About Chicago Cityscape
Chicago Cityscape tracks changes to buildings in Chicago neighborhoods using open data
Chicago Cityscape makes neighborhood, property, and construction development data accessible to all.
- We track demolitions, teardowns, business licenses, and building permits and violations.
- We emphasize development near transit, of affordable housing, preservation, and special projects awaiting city approval.
- We promote development news on the South and West Sides.
Chicago Cityscape was founded in 2014 to simplify finding building projects and the individuals and businesses who make them using the city's open and extensive neighborhood development datasets.
Who makes it
Founder and CEO - Steven is an urban planner who creates apps and maps about active transportation modes and land use patterns in Chicago. He consults on zoning, urban planning, and real estate technology for MAP Strategies. He graduated from the University of Illinois at Chicago's College of Urban Planning and Public Administration (CUPPA), worked at the Chicago Department of Transportation, Active Transportation Alliance, and Streetsblog Chicago. He is currently the Director of Urban Planning & Technology at MAP Strategies.
Advisory Board - Elle Ramel is an urban planner and passionate about helping the City of Chicago and the region. She is Development Director at Farpoint Deveopment, leading the redevelopment of the former Michael Reese Hospital Site in Bronzeville. Formerly, she was Chief of Staff at City Digital (UI Labs) and prior to that worked in digital urban planning software at PositivEnergy Practice, and the Chicago Mayor's Office in Economic Development.
Advisory Board - Daniel is an independent art and history consultant, and was previously the Manager of Public Engagement at the National Public Housing Museum, set to open in Chicago's Little Italy in 2018 in the last building of the former Jane Addams Homes. Daniel also worked with the Latina/o community in his native Portland, Oregon in a community-led planning process to build the Portland Mercado, a micro-business incubator for Latina/o culinary entrepreneurs. Daniel received his bachelors of arts in Planning, Public Policy, and Management from the University of Oregon and has a certification in historic real estate finance.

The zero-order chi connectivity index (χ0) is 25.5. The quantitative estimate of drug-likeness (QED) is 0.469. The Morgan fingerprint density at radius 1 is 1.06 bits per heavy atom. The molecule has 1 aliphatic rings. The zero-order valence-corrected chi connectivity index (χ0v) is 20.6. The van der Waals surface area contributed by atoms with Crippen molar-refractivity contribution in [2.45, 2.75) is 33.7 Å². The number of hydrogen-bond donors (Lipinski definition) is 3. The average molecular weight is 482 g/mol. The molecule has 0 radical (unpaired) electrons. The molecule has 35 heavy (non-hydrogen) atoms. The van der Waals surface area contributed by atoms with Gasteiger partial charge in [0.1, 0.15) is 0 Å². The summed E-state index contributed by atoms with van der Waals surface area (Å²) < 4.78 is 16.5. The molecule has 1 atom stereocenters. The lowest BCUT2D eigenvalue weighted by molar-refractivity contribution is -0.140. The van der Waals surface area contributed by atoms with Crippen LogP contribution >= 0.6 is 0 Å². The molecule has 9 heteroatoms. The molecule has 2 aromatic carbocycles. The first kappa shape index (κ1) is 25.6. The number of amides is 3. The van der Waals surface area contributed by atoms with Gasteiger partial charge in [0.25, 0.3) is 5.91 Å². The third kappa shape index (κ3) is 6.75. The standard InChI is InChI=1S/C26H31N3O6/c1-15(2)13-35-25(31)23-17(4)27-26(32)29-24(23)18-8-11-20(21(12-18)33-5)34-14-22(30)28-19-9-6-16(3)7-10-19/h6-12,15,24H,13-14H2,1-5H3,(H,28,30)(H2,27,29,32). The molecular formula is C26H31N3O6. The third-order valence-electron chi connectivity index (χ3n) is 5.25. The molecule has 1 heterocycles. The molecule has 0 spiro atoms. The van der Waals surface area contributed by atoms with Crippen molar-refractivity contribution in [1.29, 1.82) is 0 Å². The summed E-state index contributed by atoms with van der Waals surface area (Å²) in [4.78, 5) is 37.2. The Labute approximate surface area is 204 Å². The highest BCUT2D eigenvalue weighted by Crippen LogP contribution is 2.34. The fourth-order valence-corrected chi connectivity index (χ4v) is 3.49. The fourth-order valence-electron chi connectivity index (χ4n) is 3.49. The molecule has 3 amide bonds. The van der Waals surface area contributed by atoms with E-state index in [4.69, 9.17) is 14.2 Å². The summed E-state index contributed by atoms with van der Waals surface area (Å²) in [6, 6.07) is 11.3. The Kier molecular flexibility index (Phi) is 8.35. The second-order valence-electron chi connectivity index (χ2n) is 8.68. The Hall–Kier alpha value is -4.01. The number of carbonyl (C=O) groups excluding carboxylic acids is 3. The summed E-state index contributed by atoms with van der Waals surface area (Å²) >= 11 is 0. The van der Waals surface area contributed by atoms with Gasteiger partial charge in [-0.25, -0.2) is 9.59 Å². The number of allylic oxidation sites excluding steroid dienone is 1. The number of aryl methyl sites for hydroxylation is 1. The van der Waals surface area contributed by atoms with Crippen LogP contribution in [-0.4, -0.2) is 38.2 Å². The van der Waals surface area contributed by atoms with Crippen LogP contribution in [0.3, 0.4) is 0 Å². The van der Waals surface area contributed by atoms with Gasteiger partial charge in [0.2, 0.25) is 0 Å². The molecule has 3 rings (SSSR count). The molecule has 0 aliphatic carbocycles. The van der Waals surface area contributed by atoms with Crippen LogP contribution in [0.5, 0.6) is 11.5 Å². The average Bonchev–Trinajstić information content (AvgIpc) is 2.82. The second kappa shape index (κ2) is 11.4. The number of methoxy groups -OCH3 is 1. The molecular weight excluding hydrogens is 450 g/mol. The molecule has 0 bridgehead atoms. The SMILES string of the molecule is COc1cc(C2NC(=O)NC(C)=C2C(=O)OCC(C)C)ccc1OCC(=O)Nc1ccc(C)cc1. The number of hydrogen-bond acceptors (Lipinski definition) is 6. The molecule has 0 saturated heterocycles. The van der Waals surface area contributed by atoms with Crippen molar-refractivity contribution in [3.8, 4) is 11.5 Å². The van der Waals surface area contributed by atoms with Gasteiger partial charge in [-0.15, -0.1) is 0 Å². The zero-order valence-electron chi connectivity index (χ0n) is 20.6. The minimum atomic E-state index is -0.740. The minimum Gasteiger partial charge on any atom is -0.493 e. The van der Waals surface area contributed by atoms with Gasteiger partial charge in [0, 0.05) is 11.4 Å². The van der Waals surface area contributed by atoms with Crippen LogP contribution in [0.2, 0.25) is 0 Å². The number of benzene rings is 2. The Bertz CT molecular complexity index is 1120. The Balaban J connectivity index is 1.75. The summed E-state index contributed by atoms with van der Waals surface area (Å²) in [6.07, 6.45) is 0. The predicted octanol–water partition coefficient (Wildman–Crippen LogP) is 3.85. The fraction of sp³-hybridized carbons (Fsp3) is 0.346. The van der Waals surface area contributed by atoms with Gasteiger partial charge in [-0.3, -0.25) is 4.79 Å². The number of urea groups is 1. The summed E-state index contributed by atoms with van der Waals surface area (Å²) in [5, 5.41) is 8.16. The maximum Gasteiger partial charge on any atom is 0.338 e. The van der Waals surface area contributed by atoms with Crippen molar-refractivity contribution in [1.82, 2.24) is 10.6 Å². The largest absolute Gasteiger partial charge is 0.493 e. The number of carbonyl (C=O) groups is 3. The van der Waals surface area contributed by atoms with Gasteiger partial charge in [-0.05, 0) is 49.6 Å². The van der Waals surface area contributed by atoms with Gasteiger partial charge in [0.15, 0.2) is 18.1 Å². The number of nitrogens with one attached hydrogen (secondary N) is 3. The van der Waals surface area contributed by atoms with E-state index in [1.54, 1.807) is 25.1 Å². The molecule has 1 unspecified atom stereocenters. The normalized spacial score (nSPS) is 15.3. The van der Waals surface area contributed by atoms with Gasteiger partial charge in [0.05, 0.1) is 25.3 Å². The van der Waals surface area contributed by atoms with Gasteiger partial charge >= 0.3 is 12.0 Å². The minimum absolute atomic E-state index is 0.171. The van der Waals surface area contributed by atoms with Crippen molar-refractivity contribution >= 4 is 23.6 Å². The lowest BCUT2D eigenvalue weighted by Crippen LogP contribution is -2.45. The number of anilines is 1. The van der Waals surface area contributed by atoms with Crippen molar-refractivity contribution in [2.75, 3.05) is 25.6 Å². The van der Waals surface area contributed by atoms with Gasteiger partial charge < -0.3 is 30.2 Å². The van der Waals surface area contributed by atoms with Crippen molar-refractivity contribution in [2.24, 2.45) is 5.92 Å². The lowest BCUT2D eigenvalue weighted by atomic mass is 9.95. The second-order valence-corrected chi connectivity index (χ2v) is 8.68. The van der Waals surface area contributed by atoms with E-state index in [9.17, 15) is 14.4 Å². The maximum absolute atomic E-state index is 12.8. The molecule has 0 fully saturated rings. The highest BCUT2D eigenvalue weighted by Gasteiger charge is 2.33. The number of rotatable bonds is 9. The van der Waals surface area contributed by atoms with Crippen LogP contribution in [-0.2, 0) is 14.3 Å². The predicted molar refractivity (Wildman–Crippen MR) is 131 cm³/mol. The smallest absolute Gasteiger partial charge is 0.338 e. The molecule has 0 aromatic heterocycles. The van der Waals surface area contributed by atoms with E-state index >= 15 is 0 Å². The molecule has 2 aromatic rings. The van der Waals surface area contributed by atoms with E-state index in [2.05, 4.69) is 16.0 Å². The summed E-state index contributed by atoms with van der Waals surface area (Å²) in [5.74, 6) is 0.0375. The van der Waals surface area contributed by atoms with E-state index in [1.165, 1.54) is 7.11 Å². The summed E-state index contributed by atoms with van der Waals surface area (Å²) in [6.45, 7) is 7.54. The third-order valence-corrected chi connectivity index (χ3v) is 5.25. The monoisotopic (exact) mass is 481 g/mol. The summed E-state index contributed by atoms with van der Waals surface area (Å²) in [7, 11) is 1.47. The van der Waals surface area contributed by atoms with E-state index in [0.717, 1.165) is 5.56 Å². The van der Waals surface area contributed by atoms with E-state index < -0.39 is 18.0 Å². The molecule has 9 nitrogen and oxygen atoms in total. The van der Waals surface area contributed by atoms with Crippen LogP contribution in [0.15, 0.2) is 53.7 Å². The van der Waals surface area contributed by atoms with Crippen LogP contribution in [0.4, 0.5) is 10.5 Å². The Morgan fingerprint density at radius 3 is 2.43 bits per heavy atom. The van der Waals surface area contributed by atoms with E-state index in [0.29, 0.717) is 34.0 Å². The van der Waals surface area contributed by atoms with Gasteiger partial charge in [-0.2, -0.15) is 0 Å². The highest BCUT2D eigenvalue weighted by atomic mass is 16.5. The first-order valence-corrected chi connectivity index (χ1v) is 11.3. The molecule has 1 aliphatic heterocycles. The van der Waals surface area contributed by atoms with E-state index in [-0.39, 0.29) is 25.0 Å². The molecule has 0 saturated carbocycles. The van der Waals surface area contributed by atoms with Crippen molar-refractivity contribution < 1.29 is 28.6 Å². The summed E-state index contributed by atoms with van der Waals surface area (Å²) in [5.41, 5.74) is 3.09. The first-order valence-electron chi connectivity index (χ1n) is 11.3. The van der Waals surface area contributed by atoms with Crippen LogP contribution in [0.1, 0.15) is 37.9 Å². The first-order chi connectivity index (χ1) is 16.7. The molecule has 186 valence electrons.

Advisory Board - Mike Anguiano is a Co-Founder and Principal at Monarch Realty Partners, a leading commercial real estate brokerage firm. Prior to his commercial real estate career, Mike was a technologist and helped companies organize, sort, and understand massive amounts of internal, proprietary data. He uses his background in technology, real estate analysis, and brokerage to help real estate investors identify and act on market opportunities. Mike is an active member of the Urban Land Institute and has his Bachelor of Science in Mechanical Engineering from Northwestern University.
Advisory Board - Sarah Wick has a passion for sustainable development and focuses on preserving affordable housing for future generations. She is a project manager for Related Midwest since 2013 and is responsible for the financing, acquisition, and transformation of nearly a dozen affordable housing communities in Chicago and the Midwest. Her most recent project is Lathrop, a $170 million investment to create 414 units of mixed income housing on a former Chicago Housing Authority site. Sarah began her career with the Cleveland Housing Network. She has worked as a project manager for New York-based developer, Jonathan Rose Companies, and Boston-based developer, The Community Builders. Sarah holds a Bachelors of Arts from the University of Wisconsin – Madison and a Master of Urban Planning from Pratt Institute.
Advisory Board - Paola Aguirre is the founder of Borderless, urban design consultancy based in Chicago, and Creative Grounds. Paola has been trained as an architect and urban designer, and her professional experience includes working with government, universities and architecture/urban design offices both in Mexico and the United States.